ththe Studio Museum of HarleThis article reviews the large-scale exhibition, Caribbean: Crossroads of the World. Located in New York, the exhibition stretches across three museums (The Studio Museum in Harlem, The Queens Museum, and El Museo del Barrio). The Director of The National Art Gallery of The Bahamas, Amanda Coulson reviews the overall exhibition and details her experiences with each institution.

Escaping Nassau for New York City didn’t mean escaping heat and humidity, but the trip was refreshing for other reasons, mainly the broad range of art shows on view at various art institutions. At The Metropolitan Museum alone I was able to cross centuries, experiencing the Italian Renaissance at the show Bellini, Titian, and Lotto, Modernism in the Elsworth Kelly: Plant Drawings show, and catch up with the contemporary world with at the superb exhibitions, Spies in the House of Art: Photography, Film, and Video.

One of the main reasons I spent time racing around the sweaty city, was to catch the exhibition, entitled, Caribbean: Crossroads of the World. Following shows such as Infinite Island at the Brooklyn Museum and Wrestling with the Image at the Art Museum of the Americas in Washington D.C., this exhibition underscores the current fascination with the Caribbean and will, hopefully, pave the way for more international shows that will, perhaps, go even deeper into reflecting Caribbean art practices in general and hopefully, The Bahamas in particular.

As mentioned, the show was very ambitious in its range but perhaps this was also its flaw. Each institution- The Studio Museum in Harlem, The Queens Museum, and El Museo del Barrio—has very definitive mandates, which slightly colored their individual views of the region. Each show also has its own ethos, causing a certain amount of crossover or repetition. This gave a very strong profile to each segment of the show but at the same time, also made them feel disconnected from one another. Somehow, this is actually a reflection of the Caribbean itself, both its strength and its weakness: we are diverse from country to country, island to island; we share histories but are culturally, ethnically and linguistically divided. It’s confusing, complicated and makes the Caribbean hard to pigeonhole. Crossroad's attempt to portray the history and development of fine art in the region was an extremely good start and should be applauded for its range and scale and for bringing the region together under one banner.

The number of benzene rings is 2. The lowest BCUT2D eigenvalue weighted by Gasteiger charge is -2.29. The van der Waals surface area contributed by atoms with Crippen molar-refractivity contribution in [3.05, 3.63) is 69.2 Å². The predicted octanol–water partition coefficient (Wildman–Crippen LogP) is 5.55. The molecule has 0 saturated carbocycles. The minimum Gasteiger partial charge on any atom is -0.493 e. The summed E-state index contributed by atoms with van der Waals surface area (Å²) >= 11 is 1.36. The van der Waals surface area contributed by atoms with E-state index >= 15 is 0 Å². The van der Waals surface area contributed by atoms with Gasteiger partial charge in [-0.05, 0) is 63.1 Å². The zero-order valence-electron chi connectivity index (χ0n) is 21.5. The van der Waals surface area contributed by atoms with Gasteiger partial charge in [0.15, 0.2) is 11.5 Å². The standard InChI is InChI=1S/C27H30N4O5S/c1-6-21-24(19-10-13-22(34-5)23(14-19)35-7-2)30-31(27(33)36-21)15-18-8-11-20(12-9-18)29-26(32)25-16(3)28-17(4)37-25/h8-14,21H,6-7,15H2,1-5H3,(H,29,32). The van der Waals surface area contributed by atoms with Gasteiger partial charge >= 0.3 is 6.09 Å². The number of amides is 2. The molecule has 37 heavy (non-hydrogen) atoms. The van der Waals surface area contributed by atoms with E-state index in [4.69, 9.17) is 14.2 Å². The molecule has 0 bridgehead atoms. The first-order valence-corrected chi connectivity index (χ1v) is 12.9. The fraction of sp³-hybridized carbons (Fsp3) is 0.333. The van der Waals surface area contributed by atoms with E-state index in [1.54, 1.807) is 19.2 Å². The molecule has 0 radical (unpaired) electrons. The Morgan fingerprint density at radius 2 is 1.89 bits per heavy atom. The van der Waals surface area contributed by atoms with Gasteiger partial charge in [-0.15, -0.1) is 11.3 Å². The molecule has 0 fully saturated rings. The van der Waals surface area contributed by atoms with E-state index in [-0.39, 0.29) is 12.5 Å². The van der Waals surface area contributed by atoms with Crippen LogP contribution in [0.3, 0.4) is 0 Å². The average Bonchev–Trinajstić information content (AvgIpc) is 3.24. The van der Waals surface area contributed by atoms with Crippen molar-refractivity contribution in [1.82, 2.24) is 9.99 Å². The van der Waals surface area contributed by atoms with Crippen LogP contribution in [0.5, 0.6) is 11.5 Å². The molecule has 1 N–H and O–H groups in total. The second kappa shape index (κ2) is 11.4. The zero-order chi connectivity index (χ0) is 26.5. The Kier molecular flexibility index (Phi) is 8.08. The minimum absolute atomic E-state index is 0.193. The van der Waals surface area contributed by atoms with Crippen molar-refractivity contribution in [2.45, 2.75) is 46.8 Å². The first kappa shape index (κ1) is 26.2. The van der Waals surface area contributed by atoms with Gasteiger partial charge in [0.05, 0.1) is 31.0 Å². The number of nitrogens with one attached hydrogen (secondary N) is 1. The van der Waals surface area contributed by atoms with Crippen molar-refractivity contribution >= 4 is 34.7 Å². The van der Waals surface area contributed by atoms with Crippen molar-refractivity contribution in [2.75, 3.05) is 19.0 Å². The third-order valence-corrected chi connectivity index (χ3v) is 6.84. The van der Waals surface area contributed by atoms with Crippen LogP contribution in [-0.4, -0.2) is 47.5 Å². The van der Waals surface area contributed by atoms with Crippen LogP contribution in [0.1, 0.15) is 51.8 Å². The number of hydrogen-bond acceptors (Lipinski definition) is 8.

Touch, 2012 
Janine Antoni
On display at the Queens Museum of Art
Image courtesy of artist and Luhring Augustine Gallery.

My first stop was El Museo del Barrio. Here I met with Susan Delvalle, the Director of External Affairs. I also had a tour of the educational parts of the museum, which gave me some great ideas for things we could do back at the NAGB. This segment had two sub-shows entitled, Counterpoints, which covers various industries prompted our development over time, and Patriot Acts, which explores the role of Creole cultures and notions of hybridism.

At the Studio Museum in Harlem, I ended up in a long chat with one of the docents about how the region is perceived, which was the topic of one of the sub-shows named, Land of the Outlaw. This show dissected the idea of the Caribbean as a place of pleasure or a site of deviant activity. We talked about how even in one city; there can be very little exchange of ideas and therefore, how hard it is between islands, though he admitted that in his youth he had been to The Bahamas!

Stuffed Swan, 2012
Marlon Griffin
Performance Art and Mixed Media
On display at the Queens Museum of Art
Image courtesy of artist and the Queens Museum of Art

Where were the Bahamian artists?” I hear you ask. The Queens Museum is the answer! The good news is that The Bahamas was represented; the bad news is it skimmed the surface and some of the works were hung in rather odd corners. The best moment for me was walking into the Museum and being hit by a mermaid piece by Amos Ferguson, which opened the whole show. I took a photo with my iPhone and was (naturally and rightly so) told off by a museum guard. I did give them my card and they allowed me to photograph the other Bahamian works on show (no flash!).

 Entrance to the exhibition at the Queens Museum

The Three Sisters, 1980
Amos Ferguson
House Paint on Board
On display at the Queens Museum of Art